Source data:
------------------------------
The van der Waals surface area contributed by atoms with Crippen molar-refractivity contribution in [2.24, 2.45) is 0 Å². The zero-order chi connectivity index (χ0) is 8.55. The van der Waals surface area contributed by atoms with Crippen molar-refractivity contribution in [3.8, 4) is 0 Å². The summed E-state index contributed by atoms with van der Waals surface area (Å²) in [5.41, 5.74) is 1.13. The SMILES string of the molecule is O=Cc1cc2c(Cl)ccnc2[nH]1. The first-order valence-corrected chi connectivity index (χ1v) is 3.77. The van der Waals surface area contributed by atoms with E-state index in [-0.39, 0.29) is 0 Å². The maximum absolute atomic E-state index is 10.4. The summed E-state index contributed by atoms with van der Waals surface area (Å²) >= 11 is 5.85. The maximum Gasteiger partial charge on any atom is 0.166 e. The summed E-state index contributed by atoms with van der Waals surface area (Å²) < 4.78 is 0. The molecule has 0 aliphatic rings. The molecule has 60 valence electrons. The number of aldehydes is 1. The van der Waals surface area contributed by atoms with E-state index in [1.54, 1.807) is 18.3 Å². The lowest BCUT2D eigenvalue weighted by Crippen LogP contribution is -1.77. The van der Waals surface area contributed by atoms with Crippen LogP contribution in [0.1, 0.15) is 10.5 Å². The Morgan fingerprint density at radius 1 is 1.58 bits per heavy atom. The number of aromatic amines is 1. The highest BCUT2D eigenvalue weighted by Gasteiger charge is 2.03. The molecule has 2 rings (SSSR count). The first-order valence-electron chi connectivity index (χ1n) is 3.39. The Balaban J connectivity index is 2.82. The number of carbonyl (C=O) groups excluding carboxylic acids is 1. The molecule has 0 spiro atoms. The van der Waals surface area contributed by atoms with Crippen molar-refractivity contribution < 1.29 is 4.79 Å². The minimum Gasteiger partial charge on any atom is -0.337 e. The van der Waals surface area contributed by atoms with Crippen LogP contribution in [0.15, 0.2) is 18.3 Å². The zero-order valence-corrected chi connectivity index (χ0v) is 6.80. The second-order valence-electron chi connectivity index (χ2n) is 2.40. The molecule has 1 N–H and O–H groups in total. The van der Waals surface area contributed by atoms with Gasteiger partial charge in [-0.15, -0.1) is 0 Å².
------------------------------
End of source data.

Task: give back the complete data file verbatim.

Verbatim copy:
The van der Waals surface area contributed by atoms with Crippen molar-refractivity contribution in [2.24, 2.45) is 0 Å². The zero-order chi connectivity index (χ0) is 8.55. The van der Waals surface area contributed by atoms with Crippen molar-refractivity contribution in [3.8, 4) is 0 Å². The summed E-state index contributed by atoms with van der Waals surface area (Å²) in [5.41, 5.74) is 1.13. The SMILES string of the molecule is O=Cc1cc2c(Cl)ccnc2[nH]1. The first-order valence-corrected chi connectivity index (χ1v) is 3.77. The van der Waals surface area contributed by atoms with E-state index in [-0.39, 0.29) is 0 Å². The maximum absolute atomic E-state index is 10.4. The summed E-state index contributed by atoms with van der Waals surface area (Å²) >= 11 is 5.85. The maximum Gasteiger partial charge on any atom is 0.166 e. The summed E-state index contributed by atoms with van der Waals surface area (Å²) < 4.78 is 0. The molecule has 0 aliphatic rings. The molecule has 60 valence electrons. The number of aldehydes is 1. The van der Waals surface area contributed by atoms with E-state index in [1.54, 1.807) is 18.3 Å². The lowest BCUT2D eigenvalue weighted by Crippen LogP contribution is -1.77. The van der Waals surface area contributed by atoms with Crippen LogP contribution in [0.1, 0.15) is 10.5 Å². The Morgan fingerprint density at radius 1 is 1.58 bits per heavy atom. The number of aromatic amines is 1. The highest BCUT2D eigenvalue weighted by Gasteiger charge is 2.03. The molecule has 2 rings (SSSR count). The first-order valence-electron chi connectivity index (χ1n) is 3.39. The Balaban J connectivity index is 2.82. The number of carbonyl (C=O) groups excluding carboxylic acids is 1. The molecule has 0 spiro atoms. The van der Waals surface area contributed by atoms with Crippen molar-refractivity contribution < 1.29 is 4.79 Å². The minimum Gasteiger partial charge on any atom is -0.337 e. The van der Waals surface area contributed by atoms with Crippen LogP contribution in [0.15, 0.2) is 18.3 Å². The zero-order valence-corrected chi connectivity index (χ0v) is 6.80. The second-order valence-electron chi connectivity index (χ2n) is 2.40. The molecule has 1 N–H and O–H groups in total. The van der Waals surface area contributed by atoms with Gasteiger partial charge in [-0.15, -0.1) is 0 Å².